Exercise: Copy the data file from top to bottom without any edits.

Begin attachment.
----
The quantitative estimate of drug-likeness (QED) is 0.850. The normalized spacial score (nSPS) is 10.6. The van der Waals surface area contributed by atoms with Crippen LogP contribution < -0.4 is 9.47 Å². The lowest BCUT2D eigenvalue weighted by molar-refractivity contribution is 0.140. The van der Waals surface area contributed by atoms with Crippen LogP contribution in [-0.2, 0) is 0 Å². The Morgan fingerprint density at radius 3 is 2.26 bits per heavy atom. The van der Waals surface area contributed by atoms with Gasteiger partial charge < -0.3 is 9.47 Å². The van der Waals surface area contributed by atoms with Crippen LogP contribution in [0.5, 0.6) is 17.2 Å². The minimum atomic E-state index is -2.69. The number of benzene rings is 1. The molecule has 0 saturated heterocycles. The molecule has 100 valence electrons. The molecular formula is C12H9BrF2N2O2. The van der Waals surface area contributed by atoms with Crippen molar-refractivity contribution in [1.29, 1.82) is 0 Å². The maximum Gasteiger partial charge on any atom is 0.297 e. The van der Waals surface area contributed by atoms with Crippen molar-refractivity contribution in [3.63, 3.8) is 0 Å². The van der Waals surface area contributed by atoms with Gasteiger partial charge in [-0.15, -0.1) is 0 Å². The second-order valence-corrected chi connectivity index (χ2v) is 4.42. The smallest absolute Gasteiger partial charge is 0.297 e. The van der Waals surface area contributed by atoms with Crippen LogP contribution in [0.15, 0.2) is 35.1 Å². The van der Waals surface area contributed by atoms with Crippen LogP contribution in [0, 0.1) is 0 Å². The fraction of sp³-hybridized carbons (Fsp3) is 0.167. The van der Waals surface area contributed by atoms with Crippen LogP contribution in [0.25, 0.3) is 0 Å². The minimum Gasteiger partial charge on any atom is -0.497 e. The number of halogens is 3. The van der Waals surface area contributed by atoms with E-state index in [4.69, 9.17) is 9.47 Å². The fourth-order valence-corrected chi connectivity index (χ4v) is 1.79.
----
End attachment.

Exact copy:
The quantitative estimate of drug-likeness (QED) is 0.850. The normalized spacial score (nSPS) is 10.6. The van der Waals surface area contributed by atoms with Crippen LogP contribution < -0.4 is 9.47 Å². The lowest BCUT2D eigenvalue weighted by molar-refractivity contribution is 0.140. The van der Waals surface area contributed by atoms with Crippen LogP contribution in [-0.2, 0) is 0 Å². The Morgan fingerprint density at radius 3 is 2.26 bits per heavy atom. The van der Waals surface area contributed by atoms with Gasteiger partial charge < -0.3 is 9.47 Å². The van der Waals surface area contributed by atoms with Crippen LogP contribution in [0.5, 0.6) is 17.2 Å². The minimum atomic E-state index is -2.69. The number of benzene rings is 1. The molecule has 0 saturated heterocycles. The molecule has 100 valence electrons. The molecular formula is C12H9BrF2N2O2. The van der Waals surface area contributed by atoms with Crippen molar-refractivity contribution in [1.29, 1.82) is 0 Å². The maximum Gasteiger partial charge on any atom is 0.297 e. The van der Waals surface area contributed by atoms with Crippen molar-refractivity contribution in [3.63, 3.8) is 0 Å². The van der Waals surface area contributed by atoms with Gasteiger partial charge in [-0.15, -0.1) is 0 Å². The second-order valence-corrected chi connectivity index (χ2v) is 4.42. The smallest absolute Gasteiger partial charge is 0.297 e. The van der Waals surface area contributed by atoms with Crippen LogP contribution in [0.15, 0.2) is 35.1 Å². The van der Waals surface area contributed by atoms with Crippen LogP contribution in [0, 0.1) is 0 Å². The fraction of sp³-hybridized carbons (Fsp3) is 0.167. The van der Waals surface area contributed by atoms with Crippen LogP contribution in [0.25, 0.3) is 0 Å². The minimum Gasteiger partial charge on any atom is -0.497 e. The number of halogens is 3. The van der Waals surface area contributed by atoms with E-state index in [4.69, 9.17) is 9.47 Å². The fourth-order valence-corrected chi connectivity index (χ4v) is 1.79.